Could the fear of retaliations from the community have been the motivation for the CP to leave the comfort of his exalted office to Agege in unexpected haste?
Did the victimised young man file a petition? Unlikely. The police must have panicked on realising that the young man was somebody, he was not alone. He had a community. He was a human being.
Part of his community was the video recorder who may not abe a member of the Hausa community at the abattoir in Agege. The video recorder’s concern has served humanity well by pushing an issue the authorities deny to public glare.
CP’s hurried trip to Agege was a momentary dousing of a raging inferno. What has the Lagos Command done about other cases that are resting in files? Some of these cases have been there for years.
Does the Inspector-General of Police realise that police brutality is a growing national enterprise that deserves more embracing solutions than the pervading practice of reacting, depending on who was involved? He cannot join the pretence that the Abule-Egba incident is isolated or that Lagos alone has these challenges.
The mutual resentment between the police and the public cannot be resolved by practices that are devoid of humaneness. The victim stood there as CP Owohunwa addressed the community. A plaster on his forehead identified him.
Has he got proper medical care? Was his head scanned to evaluate possible damages? Did the police care about the consequences of the hitting of the head, years after we would have forgotten the incident?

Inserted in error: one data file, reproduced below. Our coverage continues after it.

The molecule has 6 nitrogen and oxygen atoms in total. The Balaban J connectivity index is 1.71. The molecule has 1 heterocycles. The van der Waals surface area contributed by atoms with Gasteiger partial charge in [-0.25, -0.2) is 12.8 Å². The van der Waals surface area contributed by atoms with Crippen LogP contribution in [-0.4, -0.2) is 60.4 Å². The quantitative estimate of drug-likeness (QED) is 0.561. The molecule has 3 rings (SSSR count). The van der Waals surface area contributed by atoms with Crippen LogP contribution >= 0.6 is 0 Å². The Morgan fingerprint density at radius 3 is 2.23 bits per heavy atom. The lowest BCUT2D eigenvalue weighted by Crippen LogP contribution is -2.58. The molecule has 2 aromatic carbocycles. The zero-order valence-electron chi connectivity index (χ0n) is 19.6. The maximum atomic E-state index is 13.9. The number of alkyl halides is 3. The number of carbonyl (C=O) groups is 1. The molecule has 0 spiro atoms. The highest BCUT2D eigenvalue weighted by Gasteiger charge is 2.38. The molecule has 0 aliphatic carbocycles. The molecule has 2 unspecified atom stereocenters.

A mumbo-jumbo that concluded the statement tells the position of the police. “The Command will continue to ensure that the rule of law is upheld, while not relenting in enforcing the laws of the land.” What rule of law or extra-judicial laws? Who would miss the threat in that line?
But the police were not always like that. I and John Ebhota, a photo journalist, were beneficiaries of police care years ago, when none of those in the police today was in service. On our way from a boxing bout that ended after mid-night at the National Stadium, we were trekking home, just two of us when a police vehicle stopped.
An officer asked why we were about at that hour. We told him. He asked us to hop into their vehicle. They dropped us off at our bus stop and wished us good night.
This was in 1979. We can see how much progress we have made in 44 years. Even the boxing that took us to the stadium, which was a month affair, no longer holds.
One major lesson from the Abule-Egba brutality is that doing nothing about the lawlessness of security agencies is not an option. The authorities have a lot to do to check the excesses of those they employ to protect us.
If all that the Abule-Egba incident achieves is that the CP instructs his men to be careful with the Hausa community, hopefully not only in abattoir, Agege, then there would be less people to brutalise and more hope that the police can be weaned of their huge appetite to batter those they should protect.